This is also related to the holiday of Chanukah which is approaching. The Chanukah lights should be placed "at the entrance to one's house, on the outside," and should be kindled after sunset. This implies that even if one is in a situation of darkness, in the public thoroughfare where Judaism is an unknown matter, he has the potential to light up the darkness with "the light of Torah and the candle of mitzvah."

Furthermore, each day, additional light is added. Not only does one add more light to his own surroundings, he brings more light into the entire world around him. Even if on the previous night, he did not succeed in illuminating the entire public thoroughfare, he does not give up and adds more light on the following day.

This is also connected to Yud-Tes Kislev because illuminating the darkness outside one's home parallels the service of spreading the wellsprings outward which began on Yud-Tes Kislev.

All of the above is further emphasized this year, because it is a Shemittah year. In the Shemittah year, all involvement with agricultural work ceases. Therefore, there is more time for Torah study, prayer, and the fulfillment of mitzvos, and more time to meet with other Jews and become concerned with their affairs and thus, strengthen the unity of the Jewish people.

Even in the diaspora where the laws of Shemittah are not fulfilled in the simple sense, the spiritual aspects of these laws still apply. For example, the prayers were instituted in place of the sacrifices. Thus, even when it is impossible to actually offer the sacrifices, the spiritual service associated with the sacrifices is paralleled by our service of prayer and this service can bring about the closeness and connection to G-d which was achieved through the sacrifices.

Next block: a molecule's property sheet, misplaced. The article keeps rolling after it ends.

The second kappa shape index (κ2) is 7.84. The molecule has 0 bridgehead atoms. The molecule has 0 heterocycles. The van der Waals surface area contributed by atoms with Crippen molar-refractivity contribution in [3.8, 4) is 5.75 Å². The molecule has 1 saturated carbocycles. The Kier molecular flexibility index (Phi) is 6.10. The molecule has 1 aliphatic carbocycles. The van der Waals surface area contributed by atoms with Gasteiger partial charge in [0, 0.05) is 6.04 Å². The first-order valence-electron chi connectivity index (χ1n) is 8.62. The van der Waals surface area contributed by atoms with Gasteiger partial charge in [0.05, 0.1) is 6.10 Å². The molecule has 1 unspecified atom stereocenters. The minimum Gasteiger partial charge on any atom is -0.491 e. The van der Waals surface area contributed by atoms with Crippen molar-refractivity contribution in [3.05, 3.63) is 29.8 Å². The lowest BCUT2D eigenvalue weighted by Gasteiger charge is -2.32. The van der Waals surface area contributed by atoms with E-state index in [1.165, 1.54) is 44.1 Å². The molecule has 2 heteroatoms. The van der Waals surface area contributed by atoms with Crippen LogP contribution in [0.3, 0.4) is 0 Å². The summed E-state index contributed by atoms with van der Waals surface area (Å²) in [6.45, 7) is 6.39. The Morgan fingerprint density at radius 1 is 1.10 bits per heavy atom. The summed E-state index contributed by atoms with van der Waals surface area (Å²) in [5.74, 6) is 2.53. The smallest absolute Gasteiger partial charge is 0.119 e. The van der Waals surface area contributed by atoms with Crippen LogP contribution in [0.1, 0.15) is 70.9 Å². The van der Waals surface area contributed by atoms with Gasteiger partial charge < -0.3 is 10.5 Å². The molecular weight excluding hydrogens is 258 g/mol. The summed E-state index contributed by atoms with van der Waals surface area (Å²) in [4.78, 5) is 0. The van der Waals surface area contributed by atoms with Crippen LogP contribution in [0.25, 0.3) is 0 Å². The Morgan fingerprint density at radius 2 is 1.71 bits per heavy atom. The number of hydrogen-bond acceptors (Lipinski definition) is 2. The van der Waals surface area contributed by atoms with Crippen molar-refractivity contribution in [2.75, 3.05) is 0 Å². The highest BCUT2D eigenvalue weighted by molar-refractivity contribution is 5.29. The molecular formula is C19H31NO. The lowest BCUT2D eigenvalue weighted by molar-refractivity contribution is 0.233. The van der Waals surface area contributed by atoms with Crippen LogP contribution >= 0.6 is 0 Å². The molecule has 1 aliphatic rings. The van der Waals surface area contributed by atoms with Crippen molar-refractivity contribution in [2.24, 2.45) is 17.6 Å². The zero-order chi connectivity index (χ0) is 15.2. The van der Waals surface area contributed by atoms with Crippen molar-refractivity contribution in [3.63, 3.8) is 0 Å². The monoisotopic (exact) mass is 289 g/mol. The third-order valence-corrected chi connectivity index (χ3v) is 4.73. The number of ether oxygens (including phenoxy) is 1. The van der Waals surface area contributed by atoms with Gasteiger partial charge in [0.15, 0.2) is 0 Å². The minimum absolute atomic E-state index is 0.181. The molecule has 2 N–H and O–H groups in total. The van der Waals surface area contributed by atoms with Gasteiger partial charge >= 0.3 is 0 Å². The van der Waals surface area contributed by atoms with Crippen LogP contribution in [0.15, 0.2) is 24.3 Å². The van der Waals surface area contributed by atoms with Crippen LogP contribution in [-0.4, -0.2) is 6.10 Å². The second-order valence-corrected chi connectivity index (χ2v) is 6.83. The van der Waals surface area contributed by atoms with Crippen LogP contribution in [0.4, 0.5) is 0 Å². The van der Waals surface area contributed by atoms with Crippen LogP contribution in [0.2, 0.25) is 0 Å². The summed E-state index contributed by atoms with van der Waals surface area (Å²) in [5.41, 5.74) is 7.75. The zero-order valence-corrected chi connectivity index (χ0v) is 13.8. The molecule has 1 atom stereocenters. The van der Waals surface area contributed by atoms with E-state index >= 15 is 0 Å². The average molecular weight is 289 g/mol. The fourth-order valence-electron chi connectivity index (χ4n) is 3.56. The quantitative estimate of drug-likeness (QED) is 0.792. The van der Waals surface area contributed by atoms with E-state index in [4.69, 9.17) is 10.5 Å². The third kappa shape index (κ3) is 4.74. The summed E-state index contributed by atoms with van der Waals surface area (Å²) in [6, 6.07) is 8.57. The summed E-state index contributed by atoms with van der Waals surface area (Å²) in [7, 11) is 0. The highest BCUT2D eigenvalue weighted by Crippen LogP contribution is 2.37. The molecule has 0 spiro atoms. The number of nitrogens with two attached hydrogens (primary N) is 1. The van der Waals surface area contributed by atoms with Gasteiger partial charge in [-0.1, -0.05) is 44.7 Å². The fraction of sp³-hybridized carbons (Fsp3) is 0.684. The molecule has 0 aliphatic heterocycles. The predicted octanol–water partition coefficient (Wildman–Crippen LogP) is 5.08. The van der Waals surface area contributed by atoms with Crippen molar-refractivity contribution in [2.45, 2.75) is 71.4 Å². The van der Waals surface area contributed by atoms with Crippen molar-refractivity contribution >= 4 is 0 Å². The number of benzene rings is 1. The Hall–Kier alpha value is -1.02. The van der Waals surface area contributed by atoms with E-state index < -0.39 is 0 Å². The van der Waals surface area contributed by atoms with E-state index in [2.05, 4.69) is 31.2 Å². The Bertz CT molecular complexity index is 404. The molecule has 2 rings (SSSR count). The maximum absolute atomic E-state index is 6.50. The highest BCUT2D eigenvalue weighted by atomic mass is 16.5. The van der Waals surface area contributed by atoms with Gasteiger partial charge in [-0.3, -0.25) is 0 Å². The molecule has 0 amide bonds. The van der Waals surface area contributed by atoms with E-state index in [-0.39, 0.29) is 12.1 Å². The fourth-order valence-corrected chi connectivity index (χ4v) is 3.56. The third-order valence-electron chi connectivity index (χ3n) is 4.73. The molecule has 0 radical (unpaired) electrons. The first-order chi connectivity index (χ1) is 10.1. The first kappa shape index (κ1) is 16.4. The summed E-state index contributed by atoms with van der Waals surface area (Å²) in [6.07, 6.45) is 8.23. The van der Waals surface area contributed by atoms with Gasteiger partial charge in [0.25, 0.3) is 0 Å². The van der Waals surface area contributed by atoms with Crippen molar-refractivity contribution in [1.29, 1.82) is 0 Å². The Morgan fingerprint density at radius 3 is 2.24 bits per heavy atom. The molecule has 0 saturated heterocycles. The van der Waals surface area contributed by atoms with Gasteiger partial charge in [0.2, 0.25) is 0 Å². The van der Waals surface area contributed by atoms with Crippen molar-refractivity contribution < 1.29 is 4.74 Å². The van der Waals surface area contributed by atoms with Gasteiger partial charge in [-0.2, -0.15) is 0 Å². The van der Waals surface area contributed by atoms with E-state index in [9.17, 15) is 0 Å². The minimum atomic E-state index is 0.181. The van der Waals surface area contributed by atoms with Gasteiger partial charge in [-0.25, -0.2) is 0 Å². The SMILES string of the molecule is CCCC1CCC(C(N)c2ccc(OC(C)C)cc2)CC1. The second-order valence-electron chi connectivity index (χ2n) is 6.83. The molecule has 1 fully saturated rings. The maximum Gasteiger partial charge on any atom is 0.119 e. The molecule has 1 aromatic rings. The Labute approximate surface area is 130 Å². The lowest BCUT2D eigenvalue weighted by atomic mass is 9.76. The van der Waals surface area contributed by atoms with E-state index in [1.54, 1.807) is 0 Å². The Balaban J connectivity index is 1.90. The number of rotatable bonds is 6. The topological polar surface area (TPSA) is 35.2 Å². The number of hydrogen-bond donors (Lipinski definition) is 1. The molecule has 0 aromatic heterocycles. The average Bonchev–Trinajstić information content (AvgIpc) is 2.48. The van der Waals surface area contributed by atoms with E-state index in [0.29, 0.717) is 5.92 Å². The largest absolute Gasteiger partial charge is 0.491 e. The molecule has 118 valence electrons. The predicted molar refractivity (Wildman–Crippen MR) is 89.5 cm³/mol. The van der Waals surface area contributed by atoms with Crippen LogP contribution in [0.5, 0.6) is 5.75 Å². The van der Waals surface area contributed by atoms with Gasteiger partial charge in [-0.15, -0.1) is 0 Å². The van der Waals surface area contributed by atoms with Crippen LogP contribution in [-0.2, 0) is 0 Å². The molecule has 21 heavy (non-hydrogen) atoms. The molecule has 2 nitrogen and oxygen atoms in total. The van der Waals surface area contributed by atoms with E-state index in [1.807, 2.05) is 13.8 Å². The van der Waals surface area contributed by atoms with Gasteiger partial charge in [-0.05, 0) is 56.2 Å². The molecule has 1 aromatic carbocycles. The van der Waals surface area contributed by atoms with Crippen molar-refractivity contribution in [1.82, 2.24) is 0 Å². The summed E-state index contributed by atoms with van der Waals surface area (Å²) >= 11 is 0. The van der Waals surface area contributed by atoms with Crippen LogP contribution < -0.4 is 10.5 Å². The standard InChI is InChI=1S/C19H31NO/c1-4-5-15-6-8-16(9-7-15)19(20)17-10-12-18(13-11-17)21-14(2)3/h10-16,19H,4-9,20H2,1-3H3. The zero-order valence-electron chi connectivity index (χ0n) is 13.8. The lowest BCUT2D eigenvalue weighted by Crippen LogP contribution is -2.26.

If each Shemittah year is "a Shabbos unto the L-rd," this surely applies in a year in which Rosh Hashanah falls on Shabbos. Rosh Hashanah, the head of the year, includes and controls all the days of the year in a manner similar to the way the head includes and controls the functioning of all the other limbs of the body.

This is further emphasized by another somewhat unusual occurrence this year, when both the first and the last day of Chanukah fall on Shabbos. This further enunciates the lesson that this year must possess a Shabbos-like quality. One must feel, as one feels on Shabbos, that all one's work is completed. All a Jew is required to do is, through his service of Torah and mitzvos, provide the vessel and G-d will fill it with all that he needs.

To conclude with suggestions for practical action: The days between Yud-Tes Kislev and Chanukah are particularly fit to increase all aspects of Yiddishkeit, Torah, and mitzvos. Furthermore, this can be done in a spirit of rest, pleasure, and happiness. Although we are still in exile, wherever a Jew has been exiled, G-d goes into exile with him and gives him all the blessings, including the blessing of peace, and the ultimate blessing, the coming of Moshiach, when we will merit to see the kindling of the Menorah in the Temple.

The way to prepare for that revelation is -- as implied by the verse, "I will dwell among them" interpreted to mean "among each and every one of them" -- for each Jew to make his house a miniature Temple, i.e., his house will be permeated by the spirit of Yiddishkeit and Torah, and from it, light will spread out to the entire world.

May the above be carried out in a Shabbos-like manner and may this usher in the age which is "all Shabbos and rest forever," as we proceed from the redemption of Yud-Tes Kislev to the ultimate and complete redemption led by Moshiach.

We will conclude by distributing a dollar to each person which he should give to tzedakah at home and may this tzedakah bring closer the redemption. May it be speedily, in our days.


  Menorah -- A Symbol Of Thanksgiving25th Day Of Kislev, 5747